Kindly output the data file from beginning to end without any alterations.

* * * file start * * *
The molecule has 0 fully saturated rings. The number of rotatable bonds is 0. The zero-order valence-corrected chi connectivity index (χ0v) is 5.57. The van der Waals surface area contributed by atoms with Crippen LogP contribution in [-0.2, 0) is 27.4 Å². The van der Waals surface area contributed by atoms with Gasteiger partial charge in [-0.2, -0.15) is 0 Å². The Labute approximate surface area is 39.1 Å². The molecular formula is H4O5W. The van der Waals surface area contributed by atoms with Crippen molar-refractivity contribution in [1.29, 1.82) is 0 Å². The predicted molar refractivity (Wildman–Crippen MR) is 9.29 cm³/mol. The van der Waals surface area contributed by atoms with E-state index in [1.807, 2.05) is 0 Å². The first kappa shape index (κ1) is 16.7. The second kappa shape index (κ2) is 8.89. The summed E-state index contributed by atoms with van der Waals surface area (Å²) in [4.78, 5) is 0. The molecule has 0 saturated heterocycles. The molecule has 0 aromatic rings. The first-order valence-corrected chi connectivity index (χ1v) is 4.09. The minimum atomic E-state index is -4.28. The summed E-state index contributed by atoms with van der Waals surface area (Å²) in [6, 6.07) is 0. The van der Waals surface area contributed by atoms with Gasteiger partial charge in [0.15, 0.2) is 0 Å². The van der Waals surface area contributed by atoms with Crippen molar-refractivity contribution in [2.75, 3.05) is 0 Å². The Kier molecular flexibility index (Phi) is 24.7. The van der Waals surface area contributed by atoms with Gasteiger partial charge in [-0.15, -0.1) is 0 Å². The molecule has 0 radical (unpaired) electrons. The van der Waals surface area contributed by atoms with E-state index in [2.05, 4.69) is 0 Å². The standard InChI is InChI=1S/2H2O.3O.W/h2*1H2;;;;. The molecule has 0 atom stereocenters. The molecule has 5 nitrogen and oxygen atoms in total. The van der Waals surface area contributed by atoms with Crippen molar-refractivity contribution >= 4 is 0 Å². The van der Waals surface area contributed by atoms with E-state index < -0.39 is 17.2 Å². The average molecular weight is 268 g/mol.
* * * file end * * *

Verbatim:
The molecule has 0 fully saturated rings. The number of rotatable bonds is 0. The zero-order valence-corrected chi connectivity index (χ0v) is 5.57. The van der Waals surface area contributed by atoms with Crippen LogP contribution in [-0.2, 0) is 27.4 Å². The van der Waals surface area contributed by atoms with Gasteiger partial charge in [-0.2, -0.15) is 0 Å². The Labute approximate surface area is 39.1 Å². The molecular formula is H4O5W. The van der Waals surface area contributed by atoms with Crippen molar-refractivity contribution in [1.29, 1.82) is 0 Å². The predicted molar refractivity (Wildman–Crippen MR) is 9.29 cm³/mol. The van der Waals surface area contributed by atoms with E-state index in [1.807, 2.05) is 0 Å². The first kappa shape index (κ1) is 16.7. The second kappa shape index (κ2) is 8.89. The summed E-state index contributed by atoms with van der Waals surface area (Å²) in [4.78, 5) is 0. The molecule has 0 saturated heterocycles. The molecule has 0 aromatic rings. The first-order valence-corrected chi connectivity index (χ1v) is 4.09. The minimum atomic E-state index is -4.28. The summed E-state index contributed by atoms with van der Waals surface area (Å²) in [6, 6.07) is 0. The van der Waals surface area contributed by atoms with Gasteiger partial charge in [0.15, 0.2) is 0 Å². The van der Waals surface area contributed by atoms with Crippen molar-refractivity contribution in [2.75, 3.05) is 0 Å². The Kier molecular flexibility index (Phi) is 24.7. The van der Waals surface area contributed by atoms with Gasteiger partial charge in [-0.15, -0.1) is 0 Å². The molecule has 0 radical (unpaired) electrons. The van der Waals surface area contributed by atoms with E-state index in [2.05, 4.69) is 0 Å². The standard InChI is InChI=1S/2H2O.3O.W/h2*1H2;;;;. The molecule has 0 atom stereocenters. The molecule has 5 nitrogen and oxygen atoms in total. The van der Waals surface area contributed by atoms with Crippen molar-refractivity contribution >= 4 is 0 Å². The van der Waals surface area contributed by atoms with E-state index < -0.39 is 17.2 Å². The average molecular weight is 268 g/mol.